How Social Wellness Month Can Impact A Caregiver!

We are coming to the end of July. July is usually filled with get togethers and celebrations. This month also featured National Ice Cream Month and Independence Day. But July is also Social Wellness Month. Social Wellness Month is about social support and having friends, family or any support system in place for when you are in a time of need.

DSCC loves everything that Social Wellness Day has to stand for. This topic of awareness not only brings attention to social wellness for seniors, but for social wellness of those who are caregivers for seniors. Being a caregiver can be extremely stressful and unbearable at times. Often their lives revolve around caregiving, leaving them very little time to build a social support system for themselves. Caregivers spend a lot of their time rushing to take care of their family, balancing a full time job and providing care for a senior loved one. Most of the time they miss the benefits of having someone to talk to during times of need or crisis.

For more on Caregiver Burnout, see our recent blog post

A social wellness support group or social wellness plan has many perks for a caregiver. Having a social wellness plan or support group can alleviate stress, reduce anxiety and decrease depression. They do take time to build so take the time needed to ensure your social needs are being met. Break it down into small steps and really think about what you want to gain from embarking on a social wellness journey. If you take on too much and try to tackle it head on, it may become overwhelming. Take a breath and write down what you would like to gain from this. Also, be careful not to make excuses – “I don’t have time” or “It’s just not a necessity right now”.  Social health is very closely tied to mental health – both of which are just as important as your physical health.

When beginning, start by identifying what type of social support might work best for you. Many times people assume that it comes in the form of a simple conversation or a support group. Yes this is true, but that is just one component of social support.

There are three different ways to seek social support.

Emotional social support is when people take action to make someone feel cared for. This would be having someone close help with caregiving duty or a neighbor popping over with premade meals. Our organization sees this many times because we provide emotional social support for so many families. When our volunteers deliver a meal they are not just providing food, they are also giving a peace of mind to caregivers. Often times an adult child who is caregiving for a senior parent also works full time or does not live close by. When the volunteer drops in with a hot meal and performs a well-being check they are checking to make sure their parent is in great health. This takes some of the pressure off of wondering if mom is alright during the work day or the worrying of being fired for taking too much time off to take care of dad.

This type of social support is more physical and can be helping with chores, giving the caregiver a break or just being down right helpful. You can use pay for services to provide housekeeping services or professional caregiver services for transportation. These types of services will lift a weight off a caregiver and ease the stress of caregiving.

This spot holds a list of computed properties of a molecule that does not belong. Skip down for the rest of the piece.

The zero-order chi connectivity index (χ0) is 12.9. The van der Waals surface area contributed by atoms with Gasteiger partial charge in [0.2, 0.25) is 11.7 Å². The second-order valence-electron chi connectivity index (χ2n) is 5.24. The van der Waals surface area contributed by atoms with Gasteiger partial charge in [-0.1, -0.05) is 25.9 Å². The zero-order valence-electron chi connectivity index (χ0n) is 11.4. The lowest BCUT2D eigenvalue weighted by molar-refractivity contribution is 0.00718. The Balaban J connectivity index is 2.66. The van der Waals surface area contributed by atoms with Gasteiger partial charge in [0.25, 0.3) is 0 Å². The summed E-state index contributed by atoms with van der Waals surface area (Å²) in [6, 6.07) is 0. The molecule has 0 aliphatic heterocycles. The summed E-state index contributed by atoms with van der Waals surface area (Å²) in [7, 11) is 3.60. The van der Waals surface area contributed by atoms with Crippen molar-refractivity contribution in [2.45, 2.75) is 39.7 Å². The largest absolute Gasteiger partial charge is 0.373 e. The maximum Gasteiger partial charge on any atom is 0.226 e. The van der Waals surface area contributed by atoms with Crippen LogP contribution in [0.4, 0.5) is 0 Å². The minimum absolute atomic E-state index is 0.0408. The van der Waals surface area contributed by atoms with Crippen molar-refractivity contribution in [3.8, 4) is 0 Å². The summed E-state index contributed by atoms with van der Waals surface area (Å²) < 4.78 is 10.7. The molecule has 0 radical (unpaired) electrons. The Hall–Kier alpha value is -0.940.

For some reaching out for this type of support can be difficult. That is where DuPage Senior Citizens Council can come into play. We offer our Friendly Visits & Assistance Service that can assist with small tasks around the house or provide company during the day. If we are unable to assist you we would be more than happy to use our many resources to get you to a service provider who can! Reach out to us at 630-620-0804 or email us at

Sharing experiences and knowledge can be a powerful tool. Informational support can be sharing stories of caregiving or giving a seminar about a certain topic. This group can include the traditional support groups, where a group of people can gather to chat about their experiences and tips they have learned along the way.

These three kinds of social support can help you as a caregiver! Each person may have a different way of establishing a social support system and incorporate multiple methods into their life.

If you ever feel like you are having a hard time and need someone to talk to immediately please call 800-950-6264 this will put you in contact with someone at NAMI (National Alliance on Mental Illness)

Once you have decided on the social support that you need, start doing some research on how to build that social support! Great resources for information can be websites, blog and even YouTube videos on caregiving. Absorb as much as you can to build the best support system. If you have any questions, reach out to your community! There are great non-for-profits and local township-based groups that can help! It’s important to keep in mind that this is something you are doing to improve yourself and also, to improve the overall care you are giving to loved ones.

Now take a deep breath the hardest part if over!

You have done all of your homework, now it is time to reach out to improve your social wellness. Take small steps to achieving your plan, this may include attending a support group, starting a blog, or even signing up your loved one for Meals On Wheels. Push aside all the uncertainty and trust yourself. That one phone call or meeting can lead to an improvement not just your social wellness but your overall wellness! Over time your plan will unfold leading to more possibilities and better care for everyone!! 

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